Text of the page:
Grumman F6 Hellcat Title

Model Details

Eduard Profipack F6F-3 Hellcat, 1/48th scale.

Detailing Items:
Out of the box.

Mr Hobby, Tamiya, Revell and oil paints.

IPMS(UK) Nationals 2012, Commended in the 1/71 up to 1/48 Scale (Prop) Standard Kit Class.

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Grumman F6F-3 Hellcat, BuNo 40467, Lt Alexander Vraciu, VF-6, USS Intrepid, February 1944
This is the first WWII aircraft from the Eduard range that I have built so far, there are a few sitting in my stockpile that will have to wait for now. My initial impression of the kit was how good it all looked, and with it being a Profipack kit, it came with paint masks and various sheets of etch.
From start to finish, this project had taken me about eighteen months to two years to complete the model with regular breaks during this period. This is typical for me, as I am always jumping from one project to another, then another. I started on the cockpit interior and opted to use the pre-printed etch that came with the kit for the dash. After painting and detailing the parts, the etch was added to the dash then the interior was assembled. This was then finished off with a bit of weathering before being put aside. All the wing assemblies were completed and cleaned up before any detail parts were added to the undercarriage bays. Some dry fitting was done with the cockpit interior to the fuselage and the wings for fit and getting an idea of how she would look. Next, the engine was built in sections for painting before final assembly with any etch detailing followed by weathering.
The fuselage was assembled and the join lines were cleaned up with a few panel lines rescribed. I glued the wings in position , the way that Eduard mount the main wings to the fuselage is a presise andstrong joint. When I was happy with everything of the main fuselage construction, the cockpit opening was masked up and the model received a couple of coats of primer. Before spraying the basecoats, I pre-shaded the panel lines using Tamya Matt Black. The first base colour I did was Mr Hobby's H316 White, done in light coats to allow the pre-shading to show through. After leaving to dry overnight, the fuselage was masked with Blutac for a soft edge and masking tape before spraying the second colour which was Mr Hobby's H56 Intermediate Blue before leaving overnight to dry. Masking the fuselage using the same method as before so that the final colour of Mr Hobby's H54 Navy Blue was sprayed over the tophalf of the fuselage and upper surfaces of the wings. The last items for spaying were things like the undercarriage bay doors, cockpit canopy, undercarriage gear, bombs and the prop.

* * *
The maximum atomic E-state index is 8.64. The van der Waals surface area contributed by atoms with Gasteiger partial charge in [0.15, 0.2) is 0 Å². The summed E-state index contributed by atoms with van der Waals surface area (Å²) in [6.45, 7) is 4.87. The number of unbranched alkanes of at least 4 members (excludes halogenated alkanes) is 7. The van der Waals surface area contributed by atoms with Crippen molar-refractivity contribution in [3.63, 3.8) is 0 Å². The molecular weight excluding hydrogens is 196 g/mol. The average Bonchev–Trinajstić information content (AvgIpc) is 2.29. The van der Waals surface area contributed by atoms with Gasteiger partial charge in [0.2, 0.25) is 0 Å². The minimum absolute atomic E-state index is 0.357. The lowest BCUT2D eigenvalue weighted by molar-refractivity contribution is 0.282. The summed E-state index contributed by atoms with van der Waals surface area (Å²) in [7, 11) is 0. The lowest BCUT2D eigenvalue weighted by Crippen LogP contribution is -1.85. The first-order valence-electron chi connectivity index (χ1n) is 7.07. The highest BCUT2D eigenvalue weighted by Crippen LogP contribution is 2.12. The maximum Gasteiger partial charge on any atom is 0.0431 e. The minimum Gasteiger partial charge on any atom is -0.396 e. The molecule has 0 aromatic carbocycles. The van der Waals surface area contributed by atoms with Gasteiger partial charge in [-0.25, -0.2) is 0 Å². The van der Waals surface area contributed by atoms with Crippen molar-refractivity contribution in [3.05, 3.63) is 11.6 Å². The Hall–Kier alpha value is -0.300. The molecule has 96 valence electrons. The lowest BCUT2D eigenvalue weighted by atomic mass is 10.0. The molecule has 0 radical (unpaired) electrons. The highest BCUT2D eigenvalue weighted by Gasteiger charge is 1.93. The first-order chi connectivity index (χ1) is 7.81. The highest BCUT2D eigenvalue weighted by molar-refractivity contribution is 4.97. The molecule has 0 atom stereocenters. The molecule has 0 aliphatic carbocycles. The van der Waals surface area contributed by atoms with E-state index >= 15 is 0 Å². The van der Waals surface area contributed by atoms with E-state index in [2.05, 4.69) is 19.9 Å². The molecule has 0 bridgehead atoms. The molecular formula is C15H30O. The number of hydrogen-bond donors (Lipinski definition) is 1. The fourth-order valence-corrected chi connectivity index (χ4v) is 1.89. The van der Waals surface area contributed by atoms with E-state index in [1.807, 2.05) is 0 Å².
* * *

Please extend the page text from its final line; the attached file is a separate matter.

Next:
The fuselage was now ready to receive a coat of Gloss Clear prior to adding all of the decals for the markings of Lt. Alexander Vraciu's aircraft from February 1944. Once all of the decals were finished, a coat of Matt Clear was blown over the model ready for the finishing session of weathering. I decided to experiment weathering with oil paints on this model, here I made a dark wash of oil paint and re-highlighted the shading on the panel lines, especially where the pre-shading had gone because of the darker colours on the fuselage. This worked out very good so I continiued with the underside of the fuselage. Next I recreated chipped paint using a small piece of sponge dipped in some Aluminium paint and gently dabbed along all the leading edges of the wings, tail, engine covers anf prop. The next stage of weathering involved fuel stains, oil streaks and smoke staining from the guns and exhaust. Once this was all finished, final assembly of the model was carried out before the final stage of my weathering where I airbrush my dirt wash over the model.
The end result has been a very pleasing model after the time I have spent on the project. The experiment I had done with using oil paints for weathering the aircraft. This is the second Eduard kit I have built, the first being a Mirage that was given to me, but I am happy with the quality of the kit. So when I start of the FW190's, Aircobra's and the B-24 in my stockpile, it will be something to look forwards to.
© Copyright Michael Lomax
All images © Copyright H M Lomax